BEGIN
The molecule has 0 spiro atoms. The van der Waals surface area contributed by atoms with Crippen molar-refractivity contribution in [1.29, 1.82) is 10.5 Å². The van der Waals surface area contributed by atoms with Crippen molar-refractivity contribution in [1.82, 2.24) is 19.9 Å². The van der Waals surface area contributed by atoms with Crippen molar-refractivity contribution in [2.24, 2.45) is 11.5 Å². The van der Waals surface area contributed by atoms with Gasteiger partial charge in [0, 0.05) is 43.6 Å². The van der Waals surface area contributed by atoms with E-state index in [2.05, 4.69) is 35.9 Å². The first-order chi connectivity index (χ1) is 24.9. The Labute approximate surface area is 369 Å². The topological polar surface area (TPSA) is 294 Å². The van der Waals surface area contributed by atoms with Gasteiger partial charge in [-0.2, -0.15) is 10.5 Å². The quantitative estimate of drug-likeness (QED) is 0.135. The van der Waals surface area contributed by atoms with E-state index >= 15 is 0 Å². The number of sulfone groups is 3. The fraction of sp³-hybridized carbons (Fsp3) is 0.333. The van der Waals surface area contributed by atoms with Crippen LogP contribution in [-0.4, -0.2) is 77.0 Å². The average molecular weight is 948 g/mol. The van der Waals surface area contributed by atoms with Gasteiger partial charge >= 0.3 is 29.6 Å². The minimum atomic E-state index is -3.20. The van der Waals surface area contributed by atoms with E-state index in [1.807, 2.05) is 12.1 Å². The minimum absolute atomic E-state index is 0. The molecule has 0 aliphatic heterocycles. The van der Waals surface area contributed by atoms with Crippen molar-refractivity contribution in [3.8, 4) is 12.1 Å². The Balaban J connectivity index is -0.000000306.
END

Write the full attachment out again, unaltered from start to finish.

The molecule has 0 spiro atoms. The van der Waals surface area contributed by atoms with Crippen molar-refractivity contribution in [1.29, 1.82) is 10.5 Å². The van der Waals surface area contributed by atoms with Crippen molar-refractivity contribution in [1.82, 2.24) is 19.9 Å². The van der Waals surface area contributed by atoms with Crippen molar-refractivity contribution in [2.24, 2.45) is 11.5 Å². The van der Waals surface area contributed by atoms with Gasteiger partial charge in [0, 0.05) is 43.6 Å². The van der Waals surface area contributed by atoms with E-state index in [2.05, 4.69) is 35.9 Å². The first-order chi connectivity index (χ1) is 24.9. The Labute approximate surface area is 369 Å². The topological polar surface area (TPSA) is 294 Å². The van der Waals surface area contributed by atoms with Gasteiger partial charge in [-0.2, -0.15) is 10.5 Å². The quantitative estimate of drug-likeness (QED) is 0.135. The van der Waals surface area contributed by atoms with E-state index >= 15 is 0 Å². The number of sulfone groups is 3. The fraction of sp³-hybridized carbons (Fsp3) is 0.333. The van der Waals surface area contributed by atoms with Crippen LogP contribution in [-0.4, -0.2) is 77.0 Å². The average molecular weight is 948 g/mol. The van der Waals surface area contributed by atoms with Gasteiger partial charge >= 0.3 is 29.6 Å². The minimum atomic E-state index is -3.20. The van der Waals surface area contributed by atoms with E-state index in [1.807, 2.05) is 12.1 Å². The minimum absolute atomic E-state index is 0. The molecule has 0 aliphatic heterocycles. The van der Waals surface area contributed by atoms with Crippen molar-refractivity contribution in [3.8, 4) is 12.1 Å². The Balaban J connectivity index is -0.000000306.